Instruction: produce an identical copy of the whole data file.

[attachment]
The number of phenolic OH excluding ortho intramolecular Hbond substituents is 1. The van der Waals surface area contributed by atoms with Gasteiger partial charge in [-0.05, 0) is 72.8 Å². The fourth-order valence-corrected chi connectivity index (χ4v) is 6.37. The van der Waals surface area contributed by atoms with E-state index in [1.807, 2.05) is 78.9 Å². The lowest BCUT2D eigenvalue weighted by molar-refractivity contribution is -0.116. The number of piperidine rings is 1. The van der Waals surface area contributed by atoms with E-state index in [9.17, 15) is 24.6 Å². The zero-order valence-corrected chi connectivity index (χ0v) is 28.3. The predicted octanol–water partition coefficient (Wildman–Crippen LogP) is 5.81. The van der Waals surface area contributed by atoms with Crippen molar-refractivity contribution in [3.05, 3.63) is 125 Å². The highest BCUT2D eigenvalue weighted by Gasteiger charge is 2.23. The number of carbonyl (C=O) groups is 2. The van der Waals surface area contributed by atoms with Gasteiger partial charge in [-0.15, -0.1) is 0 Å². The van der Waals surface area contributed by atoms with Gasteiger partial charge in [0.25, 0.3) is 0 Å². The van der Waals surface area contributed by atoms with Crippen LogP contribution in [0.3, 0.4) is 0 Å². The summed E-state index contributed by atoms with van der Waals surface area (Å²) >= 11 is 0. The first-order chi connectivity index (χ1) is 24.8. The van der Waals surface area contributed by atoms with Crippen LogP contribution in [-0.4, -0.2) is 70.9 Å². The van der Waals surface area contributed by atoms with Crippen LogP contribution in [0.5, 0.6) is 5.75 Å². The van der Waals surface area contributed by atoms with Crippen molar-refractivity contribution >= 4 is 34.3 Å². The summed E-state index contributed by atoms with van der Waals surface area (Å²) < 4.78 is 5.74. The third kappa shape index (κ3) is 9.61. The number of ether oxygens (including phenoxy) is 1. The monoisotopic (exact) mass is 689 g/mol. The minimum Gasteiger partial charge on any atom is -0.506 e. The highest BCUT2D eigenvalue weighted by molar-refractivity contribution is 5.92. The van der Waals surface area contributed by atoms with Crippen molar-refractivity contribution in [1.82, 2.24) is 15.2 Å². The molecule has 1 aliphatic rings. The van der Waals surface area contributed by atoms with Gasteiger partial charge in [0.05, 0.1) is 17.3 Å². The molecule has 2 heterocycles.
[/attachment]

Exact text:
The number of phenolic OH excluding ortho intramolecular Hbond substituents is 1. The van der Waals surface area contributed by atoms with Gasteiger partial charge in [-0.05, 0) is 72.8 Å². The fourth-order valence-corrected chi connectivity index (χ4v) is 6.37. The van der Waals surface area contributed by atoms with E-state index in [1.807, 2.05) is 78.9 Å². The lowest BCUT2D eigenvalue weighted by molar-refractivity contribution is -0.116. The number of piperidine rings is 1. The van der Waals surface area contributed by atoms with E-state index in [9.17, 15) is 24.6 Å². The zero-order valence-corrected chi connectivity index (χ0v) is 28.3. The predicted octanol–water partition coefficient (Wildman–Crippen LogP) is 5.81. The van der Waals surface area contributed by atoms with Crippen molar-refractivity contribution in [3.05, 3.63) is 125 Å². The highest BCUT2D eigenvalue weighted by Gasteiger charge is 2.23. The number of carbonyl (C=O) groups is 2. The van der Waals surface area contributed by atoms with Gasteiger partial charge in [-0.15, -0.1) is 0 Å². The van der Waals surface area contributed by atoms with Gasteiger partial charge in [0.25, 0.3) is 0 Å². The van der Waals surface area contributed by atoms with Crippen LogP contribution in [0.3, 0.4) is 0 Å². The summed E-state index contributed by atoms with van der Waals surface area (Å²) >= 11 is 0. The first-order chi connectivity index (χ1) is 24.8. The van der Waals surface area contributed by atoms with Crippen LogP contribution in [-0.4, -0.2) is 70.9 Å². The van der Waals surface area contributed by atoms with Crippen LogP contribution in [0.5, 0.6) is 5.75 Å². The van der Waals surface area contributed by atoms with Crippen molar-refractivity contribution >= 4 is 34.3 Å². The summed E-state index contributed by atoms with van der Waals surface area (Å²) < 4.78 is 5.74. The third kappa shape index (κ3) is 9.61. The number of ether oxygens (including phenoxy) is 1. The monoisotopic (exact) mass is 689 g/mol. The minimum Gasteiger partial charge on any atom is -0.506 e. The highest BCUT2D eigenvalue weighted by molar-refractivity contribution is 5.92. The van der Waals surface area contributed by atoms with Crippen molar-refractivity contribution in [1.82, 2.24) is 15.2 Å². The molecule has 1 aliphatic rings. The van der Waals surface area contributed by atoms with Gasteiger partial charge in [0.05, 0.1) is 17.3 Å². The molecule has 2 heterocycles.